GARLAND – After a fire took the lives of six people Saturday morning, city leaders and local emergency officials are encouraging the community to make sure they have working smoke detectors in their homes.
“Our town and community are mourning the loss of these citizens,” stated Mayor Winifred Murphy and town commissioners in a news release. “Please continue to pray and support the families and our community.”
In the early morning hours of Aug. 30, fire destroyed a single-wide mobile home with four adults and two children inside.
Dr. Carl Barr, Sampson Medical Examiner, recently released the names of all but one of the victims, all who died from carbon monoxide, he said.
They included a mother and her two children, Anita Shenelle Robinson, 33; Tashyia Shenelle Robinson, 9; and Andre Lamonte Smith, 10.
Other identified victims include James Earl Wilson, 62; and Johnnie Kent Newkirk, 34. The sixth victim has not been identified, but is believed to be that of Newkirk’s mother.
Dr. Barr said the sixth victim was also the final autopsy to be done, which will include the positive identification of the body.
The incident is under investigation by the Sampson County Sheriff’s Office, the Sampson County Fire Marshal’s Office, the NC State Bureau of Investigation, and agents from the Bureau of Alcohol, Tobacco, Firearms and Explosives.
“We thank all fire departments, EMS, law enforcement, and community members who responded to the scene,” Murphy said. “We are also thankful and appreciative for the outpouring of love from our many, many county and state friends.”
It’s unknown if a smoke detector was present before the fire, but officials are stressing the importance of having one that works.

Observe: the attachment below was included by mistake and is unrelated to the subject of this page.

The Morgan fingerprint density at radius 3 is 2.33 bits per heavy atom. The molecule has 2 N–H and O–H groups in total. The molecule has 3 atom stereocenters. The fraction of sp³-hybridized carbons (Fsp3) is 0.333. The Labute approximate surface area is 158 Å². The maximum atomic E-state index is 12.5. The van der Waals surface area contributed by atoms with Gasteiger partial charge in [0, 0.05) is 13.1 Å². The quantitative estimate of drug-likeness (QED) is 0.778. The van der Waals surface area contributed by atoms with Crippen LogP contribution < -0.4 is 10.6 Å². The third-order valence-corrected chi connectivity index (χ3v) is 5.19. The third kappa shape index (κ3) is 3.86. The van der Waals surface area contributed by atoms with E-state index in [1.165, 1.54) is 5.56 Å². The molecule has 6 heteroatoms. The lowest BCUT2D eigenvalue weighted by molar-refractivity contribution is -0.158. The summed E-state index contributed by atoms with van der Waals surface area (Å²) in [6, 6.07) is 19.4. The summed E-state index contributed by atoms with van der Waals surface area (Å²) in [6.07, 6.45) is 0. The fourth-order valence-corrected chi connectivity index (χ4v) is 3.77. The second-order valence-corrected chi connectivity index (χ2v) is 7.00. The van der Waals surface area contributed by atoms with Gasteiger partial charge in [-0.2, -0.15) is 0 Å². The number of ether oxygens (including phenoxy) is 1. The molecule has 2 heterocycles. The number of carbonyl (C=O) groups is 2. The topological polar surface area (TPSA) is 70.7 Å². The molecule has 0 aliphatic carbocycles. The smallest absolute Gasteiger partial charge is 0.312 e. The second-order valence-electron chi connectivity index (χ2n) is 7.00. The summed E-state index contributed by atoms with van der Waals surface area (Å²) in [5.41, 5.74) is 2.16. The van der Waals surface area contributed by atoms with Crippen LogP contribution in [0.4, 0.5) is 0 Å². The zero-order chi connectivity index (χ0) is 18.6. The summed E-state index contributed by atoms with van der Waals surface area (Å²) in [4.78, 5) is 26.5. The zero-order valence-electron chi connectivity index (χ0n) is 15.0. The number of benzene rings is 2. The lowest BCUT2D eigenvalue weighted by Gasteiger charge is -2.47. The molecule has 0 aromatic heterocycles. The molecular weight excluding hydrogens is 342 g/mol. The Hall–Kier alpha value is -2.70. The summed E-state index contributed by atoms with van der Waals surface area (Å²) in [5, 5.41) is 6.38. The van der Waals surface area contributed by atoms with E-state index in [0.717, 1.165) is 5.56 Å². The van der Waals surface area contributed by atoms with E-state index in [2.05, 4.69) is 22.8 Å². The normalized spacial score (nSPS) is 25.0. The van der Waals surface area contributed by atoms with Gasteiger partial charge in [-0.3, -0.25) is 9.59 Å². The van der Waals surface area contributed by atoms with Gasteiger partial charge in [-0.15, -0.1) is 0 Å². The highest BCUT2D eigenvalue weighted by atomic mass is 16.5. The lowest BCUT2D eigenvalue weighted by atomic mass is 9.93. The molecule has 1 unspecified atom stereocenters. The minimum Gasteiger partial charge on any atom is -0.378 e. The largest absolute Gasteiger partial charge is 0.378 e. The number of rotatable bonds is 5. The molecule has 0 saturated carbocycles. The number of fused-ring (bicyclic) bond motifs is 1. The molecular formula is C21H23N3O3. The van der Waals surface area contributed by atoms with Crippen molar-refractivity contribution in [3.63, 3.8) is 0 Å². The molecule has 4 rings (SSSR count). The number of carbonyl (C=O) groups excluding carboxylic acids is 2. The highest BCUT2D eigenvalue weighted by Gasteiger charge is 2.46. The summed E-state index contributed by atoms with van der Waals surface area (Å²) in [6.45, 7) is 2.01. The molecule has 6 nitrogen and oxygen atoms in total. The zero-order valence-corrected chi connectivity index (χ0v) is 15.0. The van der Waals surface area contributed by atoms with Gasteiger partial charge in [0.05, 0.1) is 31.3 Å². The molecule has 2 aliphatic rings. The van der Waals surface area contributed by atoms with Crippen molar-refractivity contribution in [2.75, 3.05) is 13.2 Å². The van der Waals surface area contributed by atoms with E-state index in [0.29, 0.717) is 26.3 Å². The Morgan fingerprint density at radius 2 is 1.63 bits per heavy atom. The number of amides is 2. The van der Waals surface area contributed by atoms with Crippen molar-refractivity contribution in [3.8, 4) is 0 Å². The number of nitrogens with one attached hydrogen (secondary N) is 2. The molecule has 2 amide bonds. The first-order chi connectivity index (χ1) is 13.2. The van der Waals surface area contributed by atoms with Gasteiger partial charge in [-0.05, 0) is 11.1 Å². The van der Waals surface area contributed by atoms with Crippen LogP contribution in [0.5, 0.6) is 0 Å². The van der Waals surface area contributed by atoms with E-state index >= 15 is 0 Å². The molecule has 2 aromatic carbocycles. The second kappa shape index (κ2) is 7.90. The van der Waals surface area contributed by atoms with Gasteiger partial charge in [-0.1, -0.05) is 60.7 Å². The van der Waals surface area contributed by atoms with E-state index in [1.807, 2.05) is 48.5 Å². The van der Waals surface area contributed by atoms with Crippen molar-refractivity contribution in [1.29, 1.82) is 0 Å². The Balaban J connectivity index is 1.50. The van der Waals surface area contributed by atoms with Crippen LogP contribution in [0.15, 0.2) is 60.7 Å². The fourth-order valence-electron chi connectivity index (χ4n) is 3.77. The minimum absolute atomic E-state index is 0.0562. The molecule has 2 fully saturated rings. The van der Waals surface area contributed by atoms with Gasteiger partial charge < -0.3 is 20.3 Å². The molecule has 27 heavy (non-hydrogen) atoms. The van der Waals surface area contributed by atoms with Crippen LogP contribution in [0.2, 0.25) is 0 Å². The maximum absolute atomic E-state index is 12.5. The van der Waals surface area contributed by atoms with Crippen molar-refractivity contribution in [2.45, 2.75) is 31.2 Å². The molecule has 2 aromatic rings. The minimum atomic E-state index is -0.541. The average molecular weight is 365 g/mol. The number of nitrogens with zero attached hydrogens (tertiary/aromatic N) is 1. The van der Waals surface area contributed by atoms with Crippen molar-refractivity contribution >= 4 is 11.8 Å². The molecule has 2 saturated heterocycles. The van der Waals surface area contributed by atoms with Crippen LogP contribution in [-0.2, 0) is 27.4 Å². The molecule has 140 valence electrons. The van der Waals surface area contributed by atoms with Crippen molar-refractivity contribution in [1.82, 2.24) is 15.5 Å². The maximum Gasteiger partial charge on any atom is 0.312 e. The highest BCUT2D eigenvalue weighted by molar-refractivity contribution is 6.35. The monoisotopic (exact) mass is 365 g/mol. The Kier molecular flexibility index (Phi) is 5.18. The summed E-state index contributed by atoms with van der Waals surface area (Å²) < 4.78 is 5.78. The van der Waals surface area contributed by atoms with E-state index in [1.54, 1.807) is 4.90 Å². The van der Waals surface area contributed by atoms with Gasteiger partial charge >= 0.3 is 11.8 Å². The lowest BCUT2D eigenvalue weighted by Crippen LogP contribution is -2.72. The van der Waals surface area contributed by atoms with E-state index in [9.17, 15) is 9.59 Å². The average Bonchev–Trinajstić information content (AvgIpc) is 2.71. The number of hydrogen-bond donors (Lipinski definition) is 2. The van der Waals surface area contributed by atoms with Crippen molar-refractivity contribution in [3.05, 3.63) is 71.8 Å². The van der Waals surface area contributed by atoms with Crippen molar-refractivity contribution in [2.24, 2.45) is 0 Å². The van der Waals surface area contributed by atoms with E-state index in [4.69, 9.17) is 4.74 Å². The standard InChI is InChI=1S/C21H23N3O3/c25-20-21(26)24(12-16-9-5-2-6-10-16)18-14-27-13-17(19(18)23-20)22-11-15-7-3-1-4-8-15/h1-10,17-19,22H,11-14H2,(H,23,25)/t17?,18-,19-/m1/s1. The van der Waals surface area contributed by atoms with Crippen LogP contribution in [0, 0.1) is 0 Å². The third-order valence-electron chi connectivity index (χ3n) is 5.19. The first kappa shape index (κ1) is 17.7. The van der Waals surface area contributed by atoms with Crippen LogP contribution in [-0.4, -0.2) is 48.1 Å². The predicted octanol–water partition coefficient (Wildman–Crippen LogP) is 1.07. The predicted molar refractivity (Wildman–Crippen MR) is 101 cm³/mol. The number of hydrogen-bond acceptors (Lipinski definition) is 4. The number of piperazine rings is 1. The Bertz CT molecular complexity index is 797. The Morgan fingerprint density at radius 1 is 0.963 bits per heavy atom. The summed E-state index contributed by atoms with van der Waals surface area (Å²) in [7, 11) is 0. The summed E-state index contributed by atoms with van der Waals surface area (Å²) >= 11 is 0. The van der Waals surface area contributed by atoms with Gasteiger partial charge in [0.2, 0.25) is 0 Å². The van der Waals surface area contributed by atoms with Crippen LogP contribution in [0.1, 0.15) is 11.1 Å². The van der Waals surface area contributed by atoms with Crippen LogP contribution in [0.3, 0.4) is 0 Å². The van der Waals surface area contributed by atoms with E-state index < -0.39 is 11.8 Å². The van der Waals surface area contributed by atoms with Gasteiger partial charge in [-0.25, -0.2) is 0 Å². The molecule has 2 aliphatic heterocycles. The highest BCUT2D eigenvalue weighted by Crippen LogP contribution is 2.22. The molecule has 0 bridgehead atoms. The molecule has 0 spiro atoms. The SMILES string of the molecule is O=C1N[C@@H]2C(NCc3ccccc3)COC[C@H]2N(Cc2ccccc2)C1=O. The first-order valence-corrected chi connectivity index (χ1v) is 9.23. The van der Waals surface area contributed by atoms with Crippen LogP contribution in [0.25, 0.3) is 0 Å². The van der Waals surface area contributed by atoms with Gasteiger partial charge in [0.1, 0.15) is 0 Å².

The Garland Fire Department is offering assistance with the installation of smoke detectors in homes, if needed.
Garland Capt. Chris Register said Kidde, a manufacture of safety products, wants to donate smoke detectors.
“We don’t know how many we’re getting, but we hope that we have enough for the town and surrounding communities,” Register said.
Murphy and the town’s Board of Commissioners thanked the Garland Fire Department for providing assistance.
“I encourage everybody to develop a fire plan for their home and make sure they have detectors for their homes,” Murphy stressed.
Register said he’s been to some homes where no fire detector was present.
“Every time we come across them, we advise them to get detectors,” he said.
Eric Pope, captain of support services for the Sampson County Sheriff’s Office, said he would hate for anyone to lose a family member for not having one.
“One of the most important features of a home is a smoke detector,” Pope said.
Ron Bass, director of Sampson County Emergency Management, feels the same way.
“Those smoke detectors are designed to have a loud noise,” Bass said. “I can’t stress enough the importance of having a smoke detector. They do save lives.”
According to the National Fire Protection Association, smoke alarms should be installed in each bedroom, outside each sleeping area and on every level. The organization stated that smoke alarms should be connected to go off at the same time.
NFPA also stated that two of three fire deaths occur in homes with no detectors or when alarms are not working.
For homeowners with smoke detectors, Bass advises them to check the batteries twice a year. He suggested at the beginning of Daylight Saving Time in March and at DST’s end in November.
Garland residents who need a smoke detector or batteries, may contact Register at 910-590-4534 or Assistant Fire Chief Anthony Norris at 910-249-0471.
Bass said Sampson County residents may contact their local departments or emergency management at 910-592-8996.
“I’ll make every effort to make sure I can help,” Bass said about residents seeking the device. “Our staff will do everything we can to get them one.”